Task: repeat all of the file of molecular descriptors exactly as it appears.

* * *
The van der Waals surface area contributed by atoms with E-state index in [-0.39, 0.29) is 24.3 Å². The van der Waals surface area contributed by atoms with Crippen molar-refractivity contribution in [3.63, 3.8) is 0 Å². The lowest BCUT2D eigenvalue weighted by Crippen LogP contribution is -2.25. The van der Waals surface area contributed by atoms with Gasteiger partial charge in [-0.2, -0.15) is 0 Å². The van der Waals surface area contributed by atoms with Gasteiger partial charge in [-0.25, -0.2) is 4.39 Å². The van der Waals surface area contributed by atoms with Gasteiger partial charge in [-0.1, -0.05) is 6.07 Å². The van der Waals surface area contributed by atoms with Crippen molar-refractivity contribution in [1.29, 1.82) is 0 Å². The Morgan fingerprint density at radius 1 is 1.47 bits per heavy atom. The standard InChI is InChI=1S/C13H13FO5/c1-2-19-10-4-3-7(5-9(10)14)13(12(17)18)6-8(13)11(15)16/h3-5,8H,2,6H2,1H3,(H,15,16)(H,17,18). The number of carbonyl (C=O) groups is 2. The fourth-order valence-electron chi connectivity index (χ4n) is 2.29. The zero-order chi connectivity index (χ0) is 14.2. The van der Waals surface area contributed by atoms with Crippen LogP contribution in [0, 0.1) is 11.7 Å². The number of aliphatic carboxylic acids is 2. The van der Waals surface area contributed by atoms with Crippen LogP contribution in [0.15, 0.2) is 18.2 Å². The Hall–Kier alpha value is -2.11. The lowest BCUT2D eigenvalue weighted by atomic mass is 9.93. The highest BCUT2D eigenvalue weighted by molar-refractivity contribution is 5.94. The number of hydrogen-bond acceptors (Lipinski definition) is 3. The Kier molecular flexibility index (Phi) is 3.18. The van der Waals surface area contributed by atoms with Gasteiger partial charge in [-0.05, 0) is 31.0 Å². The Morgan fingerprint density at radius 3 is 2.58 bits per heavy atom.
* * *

The van der Waals surface area contributed by atoms with E-state index in [-0.39, 0.29) is 24.3 Å². The van der Waals surface area contributed by atoms with Crippen molar-refractivity contribution in [3.63, 3.8) is 0 Å². The lowest BCUT2D eigenvalue weighted by Crippen LogP contribution is -2.25. The van der Waals surface area contributed by atoms with Gasteiger partial charge in [-0.2, -0.15) is 0 Å². The van der Waals surface area contributed by atoms with Gasteiger partial charge in [-0.25, -0.2) is 4.39 Å². The van der Waals surface area contributed by atoms with Gasteiger partial charge in [-0.1, -0.05) is 6.07 Å². The van der Waals surface area contributed by atoms with Crippen molar-refractivity contribution in [1.29, 1.82) is 0 Å². The Morgan fingerprint density at radius 1 is 1.47 bits per heavy atom. The standard InChI is InChI=1S/C13H13FO5/c1-2-19-10-4-3-7(5-9(10)14)13(12(17)18)6-8(13)11(15)16/h3-5,8H,2,6H2,1H3,(H,15,16)(H,17,18). The number of carbonyl (C=O) groups is 2. The fourth-order valence-electron chi connectivity index (χ4n) is 2.29. The zero-order chi connectivity index (χ0) is 14.2. The van der Waals surface area contributed by atoms with Crippen LogP contribution in [0, 0.1) is 11.7 Å². The number of aliphatic carboxylic acids is 2. The van der Waals surface area contributed by atoms with Crippen LogP contribution in [0.15, 0.2) is 18.2 Å². The Hall–Kier alpha value is -2.11. The lowest BCUT2D eigenvalue weighted by atomic mass is 9.93. The highest BCUT2D eigenvalue weighted by molar-refractivity contribution is 5.94. The number of hydrogen-bond acceptors (Lipinski definition) is 3. The Kier molecular flexibility index (Phi) is 3.18. The van der Waals surface area contributed by atoms with Gasteiger partial charge in [-0.05, 0) is 31.0 Å². The Morgan fingerprint density at radius 3 is 2.58 bits per heavy atom.